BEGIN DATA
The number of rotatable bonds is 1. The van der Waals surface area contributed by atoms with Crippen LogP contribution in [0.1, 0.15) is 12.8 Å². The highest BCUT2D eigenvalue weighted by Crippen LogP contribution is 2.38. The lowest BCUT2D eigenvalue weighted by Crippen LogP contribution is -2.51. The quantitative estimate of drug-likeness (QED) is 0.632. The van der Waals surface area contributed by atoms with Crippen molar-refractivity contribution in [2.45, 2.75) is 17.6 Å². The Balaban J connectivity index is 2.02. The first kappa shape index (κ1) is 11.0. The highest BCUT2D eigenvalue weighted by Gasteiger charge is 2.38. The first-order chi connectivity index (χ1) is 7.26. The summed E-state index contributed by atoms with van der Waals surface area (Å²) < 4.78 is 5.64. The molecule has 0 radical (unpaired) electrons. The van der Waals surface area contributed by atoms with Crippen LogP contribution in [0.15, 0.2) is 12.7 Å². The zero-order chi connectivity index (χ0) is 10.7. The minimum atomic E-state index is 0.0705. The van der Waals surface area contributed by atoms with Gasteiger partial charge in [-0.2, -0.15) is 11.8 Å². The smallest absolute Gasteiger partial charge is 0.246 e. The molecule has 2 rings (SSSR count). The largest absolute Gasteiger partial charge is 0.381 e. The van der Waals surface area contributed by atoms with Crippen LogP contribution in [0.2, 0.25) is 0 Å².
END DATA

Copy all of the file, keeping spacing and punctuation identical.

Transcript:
The number of rotatable bonds is 1. The van der Waals surface area contributed by atoms with Crippen LogP contribution in [0.1, 0.15) is 12.8 Å². The highest BCUT2D eigenvalue weighted by Crippen LogP contribution is 2.38. The lowest BCUT2D eigenvalue weighted by Crippen LogP contribution is -2.51. The quantitative estimate of drug-likeness (QED) is 0.632. The van der Waals surface area contributed by atoms with Crippen molar-refractivity contribution in [2.45, 2.75) is 17.6 Å². The Balaban J connectivity index is 2.02. The first kappa shape index (κ1) is 11.0. The highest BCUT2D eigenvalue weighted by Gasteiger charge is 2.38. The first-order chi connectivity index (χ1) is 7.26. The summed E-state index contributed by atoms with van der Waals surface area (Å²) < 4.78 is 5.64. The molecule has 0 radical (unpaired) electrons. The van der Waals surface area contributed by atoms with Crippen LogP contribution in [0.15, 0.2) is 12.7 Å². The zero-order chi connectivity index (χ0) is 10.7. The minimum atomic E-state index is 0.0705. The van der Waals surface area contributed by atoms with Gasteiger partial charge in [-0.2, -0.15) is 11.8 Å². The smallest absolute Gasteiger partial charge is 0.246 e. The molecule has 2 rings (SSSR count). The largest absolute Gasteiger partial charge is 0.381 e. The van der Waals surface area contributed by atoms with Crippen LogP contribution in [0.2, 0.25) is 0 Å².